Desperate Housewives: The Game Review: Don’t Be Desperate

The Good

Great for fans as it offers some extra insight

Ideal for 5 minutes of gaming a day

The Bad

Far too slow to get anywhere

Could turn very expensive

So many timers

Desperate Housewives, the TV show, was a huge deal back in the mid-2000s. Offering a keen mixture of neighborly drama and more than a few suspicious deaths, it was intoxicating stuff for anyone who wanted a classier experience than a regular soap opera. Having ended 5 years ago though, who was really that desperate (oh, yes) to play a game of it?

Someone, it seems, because here we are. Desperate Housewives: The Game is a narrative-driven murder mystery game, heavily in the vein of Glu Mobile’s celebrity freemium titles. Just don’t expect it to grip you tightly.

Positioned as a prequel to the TV show, you’re a new resident in Wisteria Lane. Your sole aim is to build friendships, and help people out. Oh, and unravel some mysteries along the way too. Building a reputation is key here, meaning you need to make a good impression. This is through multiple different means, but you won’t actually be doing much interacting.

You see, this is a lot like Glu Games’ titles. You’re tasked with an objective then left to tap on a few things, watching as your energy slowly drains with each movement. Early on, you can accomplish quite a lot with your meager energy. That’s because if you level up, it’s replenished. Leveling up is a relatively quick process very early on so there’s an artificial raise going on here.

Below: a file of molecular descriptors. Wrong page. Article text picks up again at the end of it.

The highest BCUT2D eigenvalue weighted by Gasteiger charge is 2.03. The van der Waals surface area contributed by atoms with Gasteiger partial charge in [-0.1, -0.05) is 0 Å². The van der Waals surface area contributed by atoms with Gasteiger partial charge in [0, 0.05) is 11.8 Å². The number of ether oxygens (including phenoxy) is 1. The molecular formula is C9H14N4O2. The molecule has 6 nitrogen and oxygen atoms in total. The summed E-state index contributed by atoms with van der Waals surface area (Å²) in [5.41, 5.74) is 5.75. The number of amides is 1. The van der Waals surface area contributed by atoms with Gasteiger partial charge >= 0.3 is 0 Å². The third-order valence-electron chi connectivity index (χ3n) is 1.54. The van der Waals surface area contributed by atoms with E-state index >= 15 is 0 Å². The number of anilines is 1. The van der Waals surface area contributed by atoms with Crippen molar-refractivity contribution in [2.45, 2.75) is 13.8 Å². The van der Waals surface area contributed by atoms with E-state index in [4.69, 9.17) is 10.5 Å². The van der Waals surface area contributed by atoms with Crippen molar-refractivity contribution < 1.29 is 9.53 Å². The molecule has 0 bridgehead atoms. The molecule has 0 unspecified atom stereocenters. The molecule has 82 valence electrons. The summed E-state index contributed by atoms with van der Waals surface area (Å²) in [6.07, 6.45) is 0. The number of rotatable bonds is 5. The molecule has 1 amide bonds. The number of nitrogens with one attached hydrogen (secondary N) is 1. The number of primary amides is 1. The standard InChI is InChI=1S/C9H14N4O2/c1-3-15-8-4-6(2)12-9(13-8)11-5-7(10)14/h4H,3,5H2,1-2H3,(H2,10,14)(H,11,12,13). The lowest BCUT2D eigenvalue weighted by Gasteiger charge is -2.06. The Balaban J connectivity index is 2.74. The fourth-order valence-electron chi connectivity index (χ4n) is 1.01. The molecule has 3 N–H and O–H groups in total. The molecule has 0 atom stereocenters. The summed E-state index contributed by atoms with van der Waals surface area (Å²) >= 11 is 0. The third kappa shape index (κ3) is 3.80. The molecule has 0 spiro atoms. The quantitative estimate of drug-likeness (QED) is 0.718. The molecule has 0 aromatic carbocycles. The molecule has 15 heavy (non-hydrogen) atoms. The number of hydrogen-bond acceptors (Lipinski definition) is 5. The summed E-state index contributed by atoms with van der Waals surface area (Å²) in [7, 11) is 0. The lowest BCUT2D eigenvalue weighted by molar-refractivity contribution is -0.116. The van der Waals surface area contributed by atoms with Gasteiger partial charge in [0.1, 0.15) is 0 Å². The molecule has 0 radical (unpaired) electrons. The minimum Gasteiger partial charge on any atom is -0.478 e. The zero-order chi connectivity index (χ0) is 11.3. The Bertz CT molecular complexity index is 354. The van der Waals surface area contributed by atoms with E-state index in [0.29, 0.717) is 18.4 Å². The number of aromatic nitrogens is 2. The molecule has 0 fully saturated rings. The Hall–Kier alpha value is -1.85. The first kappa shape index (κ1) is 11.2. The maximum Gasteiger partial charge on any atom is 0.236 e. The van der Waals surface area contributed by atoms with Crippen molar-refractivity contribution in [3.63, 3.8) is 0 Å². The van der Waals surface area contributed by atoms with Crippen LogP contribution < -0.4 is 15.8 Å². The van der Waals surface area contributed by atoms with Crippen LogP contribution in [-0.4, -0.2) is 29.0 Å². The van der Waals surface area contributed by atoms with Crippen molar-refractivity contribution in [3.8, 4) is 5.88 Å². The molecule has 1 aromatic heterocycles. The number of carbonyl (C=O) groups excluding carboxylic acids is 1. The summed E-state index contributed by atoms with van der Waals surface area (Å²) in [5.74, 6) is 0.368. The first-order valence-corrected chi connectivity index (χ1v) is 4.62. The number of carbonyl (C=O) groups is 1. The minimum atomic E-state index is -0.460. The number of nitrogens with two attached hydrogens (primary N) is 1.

That gives you some time to get to grips with Desperate Housewives: The Game. There is a fair amount going on because you’re always offered new things to do. Sometimes, you can simply help someone clean up their living room, thereby boosting your relationship with them, or you can opt to flirt with a few romantic interests too. The murder mystery side of things has you uncovering clues that reveal some shocking facts about the area.

That sounds exciting, right? Too bad the execution lets it down, because, again, you’re just tapping on things until you run out of energy. When you’re out of energy, you’re left to wait it out for a while or buy some more. This is done through premium gems which are occasionally flung your way but mostly require you to spend some real money. There’s a ton of trickle feeding going on here. You can easily burn your way through a lot of gems in a short space of time too.

Much like Kim Kardashian et al, this is a game where you’re only going to be able to play for about five minutes at a time before waiting a few hours to do something else. Desperate Housewives: The Game lends itself to that even more so given each task has a time limit of several hours, pretty much encouraging you to return regularly.

Is it worth it? It mostly depends on how much you loved the TV show. There’s a certain undercurrent running when it comes to feeling affection toward these characters. The storyline does move, albeit slowly, so you can feel like you’re getting to know these women all over again. The change of perspective is welcome too, giving you some insight that you might not have felt through the show. It’s slow going though. So very slow going. You may find your patience runs thin or you simply forget to return to the delights of Wisteria Lane. The story is a tremendous slow burn, while the game itself is just too limited.

Content writer

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